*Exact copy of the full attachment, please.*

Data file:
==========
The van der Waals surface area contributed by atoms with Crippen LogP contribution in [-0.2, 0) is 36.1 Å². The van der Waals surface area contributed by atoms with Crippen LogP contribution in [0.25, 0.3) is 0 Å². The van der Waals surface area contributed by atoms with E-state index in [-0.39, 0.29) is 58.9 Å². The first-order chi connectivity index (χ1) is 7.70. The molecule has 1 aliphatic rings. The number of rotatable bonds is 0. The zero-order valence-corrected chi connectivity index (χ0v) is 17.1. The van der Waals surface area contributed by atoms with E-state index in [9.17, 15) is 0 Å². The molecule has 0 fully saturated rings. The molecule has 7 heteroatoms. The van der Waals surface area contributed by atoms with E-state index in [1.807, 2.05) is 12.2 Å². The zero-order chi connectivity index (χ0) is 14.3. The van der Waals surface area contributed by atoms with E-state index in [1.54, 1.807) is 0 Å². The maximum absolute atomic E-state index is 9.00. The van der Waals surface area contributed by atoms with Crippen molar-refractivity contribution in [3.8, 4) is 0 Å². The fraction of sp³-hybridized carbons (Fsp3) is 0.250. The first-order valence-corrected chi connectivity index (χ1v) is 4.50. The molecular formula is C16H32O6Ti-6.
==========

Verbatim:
The van der Waals surface area contributed by atoms with Crippen LogP contribution in [-0.2, 0) is 36.1 Å². The van der Waals surface area contributed by atoms with Crippen LogP contribution in [0.25, 0.3) is 0 Å². The van der Waals surface area contributed by atoms with E-state index in [-0.39, 0.29) is 58.9 Å². The first-order chi connectivity index (χ1) is 7.70. The molecule has 1 aliphatic rings. The number of rotatable bonds is 0. The zero-order valence-corrected chi connectivity index (χ0v) is 17.1. The van der Waals surface area contributed by atoms with E-state index in [9.17, 15) is 0 Å². The molecule has 0 fully saturated rings. The molecule has 7 heteroatoms. The van der Waals surface area contributed by atoms with E-state index in [1.807, 2.05) is 12.2 Å². The zero-order chi connectivity index (χ0) is 14.3. The van der Waals surface area contributed by atoms with E-state index in [1.54, 1.807) is 0 Å². The maximum absolute atomic E-state index is 9.00. The van der Waals surface area contributed by atoms with Crippen molar-refractivity contribution in [3.8, 4) is 0 Å². The fraction of sp³-hybridized carbons (Fsp3) is 0.250. The first-order valence-corrected chi connectivity index (χ1v) is 4.50. The molecular formula is C16H32O6Ti-6.